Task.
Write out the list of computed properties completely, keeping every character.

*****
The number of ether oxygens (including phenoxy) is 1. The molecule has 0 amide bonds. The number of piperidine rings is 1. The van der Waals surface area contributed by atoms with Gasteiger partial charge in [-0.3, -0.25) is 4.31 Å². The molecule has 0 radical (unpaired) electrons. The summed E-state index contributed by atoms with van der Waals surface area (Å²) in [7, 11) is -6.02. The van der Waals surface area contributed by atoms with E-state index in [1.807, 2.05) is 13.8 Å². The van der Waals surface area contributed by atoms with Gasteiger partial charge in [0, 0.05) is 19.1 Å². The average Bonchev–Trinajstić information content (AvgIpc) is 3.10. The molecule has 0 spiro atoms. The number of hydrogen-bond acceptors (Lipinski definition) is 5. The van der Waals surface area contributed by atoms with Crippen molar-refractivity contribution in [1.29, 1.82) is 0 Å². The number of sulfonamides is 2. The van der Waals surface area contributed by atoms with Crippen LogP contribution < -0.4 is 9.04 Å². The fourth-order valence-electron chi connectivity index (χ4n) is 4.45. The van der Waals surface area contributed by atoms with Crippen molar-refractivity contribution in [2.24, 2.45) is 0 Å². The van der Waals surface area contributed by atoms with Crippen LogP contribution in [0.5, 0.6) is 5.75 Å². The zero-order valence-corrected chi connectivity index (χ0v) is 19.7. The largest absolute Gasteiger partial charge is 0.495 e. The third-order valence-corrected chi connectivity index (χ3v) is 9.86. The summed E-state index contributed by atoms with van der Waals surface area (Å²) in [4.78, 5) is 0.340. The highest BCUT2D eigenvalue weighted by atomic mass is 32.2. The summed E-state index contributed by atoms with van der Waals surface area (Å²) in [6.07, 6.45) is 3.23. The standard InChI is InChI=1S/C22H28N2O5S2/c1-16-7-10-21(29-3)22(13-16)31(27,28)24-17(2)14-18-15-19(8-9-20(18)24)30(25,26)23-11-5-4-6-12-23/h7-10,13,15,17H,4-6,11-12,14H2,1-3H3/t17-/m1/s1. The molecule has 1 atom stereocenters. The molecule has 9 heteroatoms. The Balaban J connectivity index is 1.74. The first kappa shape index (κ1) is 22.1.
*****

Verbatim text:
The number of ether oxygens (including phenoxy) is 1. The molecule has 0 amide bonds. The number of piperidine rings is 1. The van der Waals surface area contributed by atoms with Gasteiger partial charge in [-0.3, -0.25) is 4.31 Å². The molecule has 0 radical (unpaired) electrons. The summed E-state index contributed by atoms with van der Waals surface area (Å²) in [7, 11) is -6.02. The van der Waals surface area contributed by atoms with E-state index in [1.807, 2.05) is 13.8 Å². The van der Waals surface area contributed by atoms with Gasteiger partial charge in [0, 0.05) is 19.1 Å². The average Bonchev–Trinajstić information content (AvgIpc) is 3.10. The molecule has 0 spiro atoms. The number of hydrogen-bond acceptors (Lipinski definition) is 5. The van der Waals surface area contributed by atoms with Crippen molar-refractivity contribution in [1.29, 1.82) is 0 Å². The number of sulfonamides is 2. The van der Waals surface area contributed by atoms with Crippen LogP contribution < -0.4 is 9.04 Å². The fourth-order valence-electron chi connectivity index (χ4n) is 4.45. The van der Waals surface area contributed by atoms with Crippen molar-refractivity contribution in [2.24, 2.45) is 0 Å². The van der Waals surface area contributed by atoms with Crippen LogP contribution in [0.5, 0.6) is 5.75 Å². The zero-order valence-corrected chi connectivity index (χ0v) is 19.7. The largest absolute Gasteiger partial charge is 0.495 e. The third-order valence-corrected chi connectivity index (χ3v) is 9.86. The summed E-state index contributed by atoms with van der Waals surface area (Å²) in [4.78, 5) is 0.340. The highest BCUT2D eigenvalue weighted by atomic mass is 32.2. The summed E-state index contributed by atoms with van der Waals surface area (Å²) in [6.07, 6.45) is 3.23. The standard InChI is InChI=1S/C22H28N2O5S2/c1-16-7-10-21(29-3)22(13-16)31(27,28)24-17(2)14-18-15-19(8-9-20(18)24)30(25,26)23-11-5-4-6-12-23/h7-10,13,15,17H,4-6,11-12,14H2,1-3H3/t17-/m1/s1. The molecule has 1 atom stereocenters. The molecule has 9 heteroatoms. The Balaban J connectivity index is 1.74. The first kappa shape index (κ1) is 22.1.